Song of Mind, Xin Ming, 564-657 ce


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"The nature of mind is non-arising,
what need is there of knowlege and views?
Originally there is not a single dharma;
why discuss inspiration and training?

Coming and going without beginning;
sought for, it is not seen.
No need to do anything;
it is bright, still, self-apparent.

The past is like empty space;
know anything and the
Basic principle is lost,
casting a clear light on the world,
illuminating, yet obscured.

If one-mindedness is impeded
all dharmas are misunderstood.
Coming and going thus,
is there need for thorough investigation?

Arising without the mark of arising,
arising and illumination are the same.
Desiring to purify the mind,
there is no mind for effort.

Spontaneous wisdom
throughout time and space
nothing is illuminated;
this is most profound.
Knowing dharmas is non-knowing;
non-knowing is knowing the essential.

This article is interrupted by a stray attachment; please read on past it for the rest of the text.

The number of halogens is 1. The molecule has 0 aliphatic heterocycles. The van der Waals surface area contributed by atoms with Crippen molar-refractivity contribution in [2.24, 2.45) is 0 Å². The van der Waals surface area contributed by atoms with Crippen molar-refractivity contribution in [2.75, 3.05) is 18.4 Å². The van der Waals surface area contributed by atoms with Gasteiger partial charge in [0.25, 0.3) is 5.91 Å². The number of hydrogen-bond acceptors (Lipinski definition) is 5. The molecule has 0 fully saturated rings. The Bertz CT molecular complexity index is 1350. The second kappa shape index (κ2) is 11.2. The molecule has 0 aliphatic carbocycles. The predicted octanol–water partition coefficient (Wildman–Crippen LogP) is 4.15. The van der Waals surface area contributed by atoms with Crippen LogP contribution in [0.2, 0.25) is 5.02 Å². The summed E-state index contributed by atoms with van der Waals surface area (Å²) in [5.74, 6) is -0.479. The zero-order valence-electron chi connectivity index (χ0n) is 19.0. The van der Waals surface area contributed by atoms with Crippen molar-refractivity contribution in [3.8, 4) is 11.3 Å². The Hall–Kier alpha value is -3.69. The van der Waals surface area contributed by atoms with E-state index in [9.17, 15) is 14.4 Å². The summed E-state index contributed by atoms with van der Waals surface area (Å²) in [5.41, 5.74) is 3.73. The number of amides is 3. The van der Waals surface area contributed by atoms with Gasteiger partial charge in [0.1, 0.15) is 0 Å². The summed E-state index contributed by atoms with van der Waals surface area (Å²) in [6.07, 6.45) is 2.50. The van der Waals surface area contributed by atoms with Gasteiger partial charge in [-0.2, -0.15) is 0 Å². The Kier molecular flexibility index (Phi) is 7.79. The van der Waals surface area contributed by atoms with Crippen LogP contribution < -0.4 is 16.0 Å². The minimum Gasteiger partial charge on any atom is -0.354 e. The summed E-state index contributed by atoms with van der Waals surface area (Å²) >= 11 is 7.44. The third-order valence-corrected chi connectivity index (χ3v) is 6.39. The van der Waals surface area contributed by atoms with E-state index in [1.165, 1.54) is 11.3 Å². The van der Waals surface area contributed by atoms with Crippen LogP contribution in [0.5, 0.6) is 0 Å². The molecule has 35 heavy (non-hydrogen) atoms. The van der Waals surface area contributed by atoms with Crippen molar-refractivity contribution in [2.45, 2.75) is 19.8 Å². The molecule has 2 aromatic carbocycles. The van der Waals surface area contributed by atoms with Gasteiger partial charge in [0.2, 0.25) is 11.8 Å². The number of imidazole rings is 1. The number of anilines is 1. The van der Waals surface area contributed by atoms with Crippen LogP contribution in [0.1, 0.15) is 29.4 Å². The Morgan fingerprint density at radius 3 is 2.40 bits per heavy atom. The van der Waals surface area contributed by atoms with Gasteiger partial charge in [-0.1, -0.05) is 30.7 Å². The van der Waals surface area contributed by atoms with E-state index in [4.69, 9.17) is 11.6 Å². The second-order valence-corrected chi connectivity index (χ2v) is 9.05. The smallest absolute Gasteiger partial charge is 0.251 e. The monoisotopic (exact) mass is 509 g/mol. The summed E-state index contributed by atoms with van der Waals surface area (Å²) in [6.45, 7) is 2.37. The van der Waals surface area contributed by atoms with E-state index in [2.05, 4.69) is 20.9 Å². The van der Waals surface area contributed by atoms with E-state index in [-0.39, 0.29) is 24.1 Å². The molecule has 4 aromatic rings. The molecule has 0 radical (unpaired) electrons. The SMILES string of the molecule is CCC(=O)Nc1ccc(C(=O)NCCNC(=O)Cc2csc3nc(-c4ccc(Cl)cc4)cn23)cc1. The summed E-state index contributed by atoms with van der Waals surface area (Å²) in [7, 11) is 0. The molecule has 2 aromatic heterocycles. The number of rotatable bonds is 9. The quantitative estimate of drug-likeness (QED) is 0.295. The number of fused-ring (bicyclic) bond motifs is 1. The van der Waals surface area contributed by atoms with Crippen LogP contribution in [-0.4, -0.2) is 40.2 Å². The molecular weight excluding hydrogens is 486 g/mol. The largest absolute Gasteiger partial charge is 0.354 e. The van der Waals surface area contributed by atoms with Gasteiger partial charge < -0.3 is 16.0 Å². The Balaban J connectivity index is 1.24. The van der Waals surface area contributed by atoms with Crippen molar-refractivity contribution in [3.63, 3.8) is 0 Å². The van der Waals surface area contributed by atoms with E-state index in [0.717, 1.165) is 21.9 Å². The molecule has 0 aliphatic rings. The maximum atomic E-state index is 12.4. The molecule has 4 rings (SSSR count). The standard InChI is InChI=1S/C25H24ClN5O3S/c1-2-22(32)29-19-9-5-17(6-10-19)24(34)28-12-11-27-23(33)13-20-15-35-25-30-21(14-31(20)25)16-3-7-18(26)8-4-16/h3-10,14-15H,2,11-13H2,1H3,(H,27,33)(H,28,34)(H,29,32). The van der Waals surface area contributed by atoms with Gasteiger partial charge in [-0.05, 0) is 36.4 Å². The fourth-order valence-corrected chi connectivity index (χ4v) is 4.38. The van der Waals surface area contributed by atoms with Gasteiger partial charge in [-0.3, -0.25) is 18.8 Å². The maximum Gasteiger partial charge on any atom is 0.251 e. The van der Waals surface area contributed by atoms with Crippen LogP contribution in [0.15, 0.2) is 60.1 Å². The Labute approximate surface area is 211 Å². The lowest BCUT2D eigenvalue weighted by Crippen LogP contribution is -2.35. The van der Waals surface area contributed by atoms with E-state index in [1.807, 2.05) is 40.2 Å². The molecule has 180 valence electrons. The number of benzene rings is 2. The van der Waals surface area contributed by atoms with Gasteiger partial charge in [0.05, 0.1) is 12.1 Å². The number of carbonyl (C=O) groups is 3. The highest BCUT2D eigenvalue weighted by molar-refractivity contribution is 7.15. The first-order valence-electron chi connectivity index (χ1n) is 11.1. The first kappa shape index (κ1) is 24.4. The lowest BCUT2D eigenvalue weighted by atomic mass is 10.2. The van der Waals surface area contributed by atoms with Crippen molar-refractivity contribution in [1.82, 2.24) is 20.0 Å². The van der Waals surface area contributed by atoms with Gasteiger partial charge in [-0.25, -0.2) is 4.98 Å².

Using the mind to maintain quietude,
birth and death forgotten;
this is original nature.

The highest principle cannot be explained.
It is neither free nor bound.
Lively and attuned to everything,
it is always right before you.

There is nothing in front of you;
nothing, yet everything as usual.
Do not belabor wisdom to examine it;
substance itself is empty and obscure.

Thoughts arise and pass away,
the preceding no different from the succeeding.
If the succeeding thought does not arise,
the preceding thought cuts itself off.

In past, present, and future,
there is nothing;
no mind, no buddha.
Sentient beings are without mind;
out of no-mind, they manifest."

That's 1 classic Zen poem to wrap our "no-minds" around:) Earl